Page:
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The amendments were initially tabled in Committee to prod the Government into explaining how and who would decide whether a conditional caution should be given. The noble and learned Lord the Attorney-General explained in Committee (at cols. 662 and 663 of the Official Report of 14th July) that this is the duty of the Director of Public Prosecutions. The police officer might propose appropriate conditions, but it will be for the prosecutor, in general for the Crown Prosecution Service, in the words of the noble and learned Lord,
We are extremely grateful for that explanation of how the process will work. However, we still argue that the wording of the Bill is not as clear as the explanation given by the noble and learned Lord in Committee because Clause 21(1) states:
The word "give" on page 16, line 33 gives us difficulty and we think it could be open to misunderstanding. Following from that, under current drafting, a constable could give a conditional caution, but that does not mean that he could, in the words of the noble and learned Lord,
In Committee, I suggested that the word "administer" in place of "give" would be more accurate and less misleading. That approach did not commend itself to the Government. If therefore they are determined to persist with the word "give" in Clause 21(1) and all that that entails, then they should accept a greater restriction on the list of authorised persons. I beg to move.
Lord Goldsmith: My Lords, I had thought that the position was clear. We intend conditional cautioning to work by making it the prosecutor's decision to give a conditional caution. That is clear from the five requirements set out in Clause 22, the second of which is that a relevant prosecutor decides two things:
I suggest to the noble Lord, Lord Hodgson of Astley Abbots, that that brooks no ambiguity or misunderstanding. It is for the prosecutor to decide. With respect, I do not agree with him that in those circumstances the meaning of the word "give" in Clause 21 can change. It cannot mean that it is for the constable to decide, when it is clear in the Bill that it is for the prosecutor to decide.
The noble Lord proposes a scheme in which the officer who administers the caution must be of the rank of chief inspector or above. As I said in Committee, that cannot be an appropriate use of such a senior officer's time. One of our aims is to have an effective and efficient system for conditional cautions decided on by the prosecutor. I do not resile from my comment in Committee that I would expect that a police officer, having received an admission, would say to the prosecutor, "This looks like an appropriate case for a conditional caution", but it will be for the prosecutor to decidehe may agree or disagree. There will be guidance, as required in the Bill, giving even further help on the sort of case in which a conditional caution should exist.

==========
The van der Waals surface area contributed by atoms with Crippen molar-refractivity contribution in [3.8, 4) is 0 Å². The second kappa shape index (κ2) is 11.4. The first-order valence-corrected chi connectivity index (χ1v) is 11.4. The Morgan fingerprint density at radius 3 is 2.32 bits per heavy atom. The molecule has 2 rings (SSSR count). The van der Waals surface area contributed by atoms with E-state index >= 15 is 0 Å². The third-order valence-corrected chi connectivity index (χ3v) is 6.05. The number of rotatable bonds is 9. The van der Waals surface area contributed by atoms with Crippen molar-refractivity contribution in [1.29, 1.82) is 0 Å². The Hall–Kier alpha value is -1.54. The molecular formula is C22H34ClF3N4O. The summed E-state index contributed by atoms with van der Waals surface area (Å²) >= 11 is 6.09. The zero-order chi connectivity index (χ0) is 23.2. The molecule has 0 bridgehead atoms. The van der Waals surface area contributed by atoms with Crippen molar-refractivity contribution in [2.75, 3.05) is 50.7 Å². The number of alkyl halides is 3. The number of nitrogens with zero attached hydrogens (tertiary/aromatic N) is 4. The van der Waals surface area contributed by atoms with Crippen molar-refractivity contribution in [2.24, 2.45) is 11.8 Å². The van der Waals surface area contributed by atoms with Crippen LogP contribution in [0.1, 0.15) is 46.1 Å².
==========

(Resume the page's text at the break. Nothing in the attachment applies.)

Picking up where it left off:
Given the clarity on the face of the Bill, and that the decision will be the prosecutor's, the Government see no need to involve such a senior officer as the amendment would require. I hope that the noble Lord will not press the amendment.
Lord Hodgson of Astley Abbotts: My Lords, I am grateful to the noble and learned Lord. He used the word "administer" a moment ago. That is where our difficulty arises; that is to say, he rightly drew my attention to Clause 22(2). Paragraph (b) states that,
We have a situation where the word "give" first in the decision to proceed with a conditional caution and then in the administration of it is being used interchangeably. That is unhelpful and unclear. They are not the same word and they are different functions, as I read Clause 21 from Clause 22. The noble and learned Lord is shaking his head. Does he wish to intervene?
Lord Goldsmith: My Lords, I am happy to do so. Under the scheme, the individual will be seen by a police officer. Obviously, that is the first stage, because it is as a result of an admissionthat is keythat an offender comes within the scheme at all. It is for a prosecutor to decide whether there is sufficient evidence to charge and whether a conditional caution should be given. Once the decision has been made that it should be given, someone must "administer" or "give"in my respectful submission, it matters not which word one usesthe caution. It is a process of explaining to the person the effect of the conditional caution, as set out in Clause 22(4), and ensuring that the document is signed. There will be other things to be done, but that is what "giving" and "administer" mean.
Resolved in the negative, and amendment disagreed to accordingly.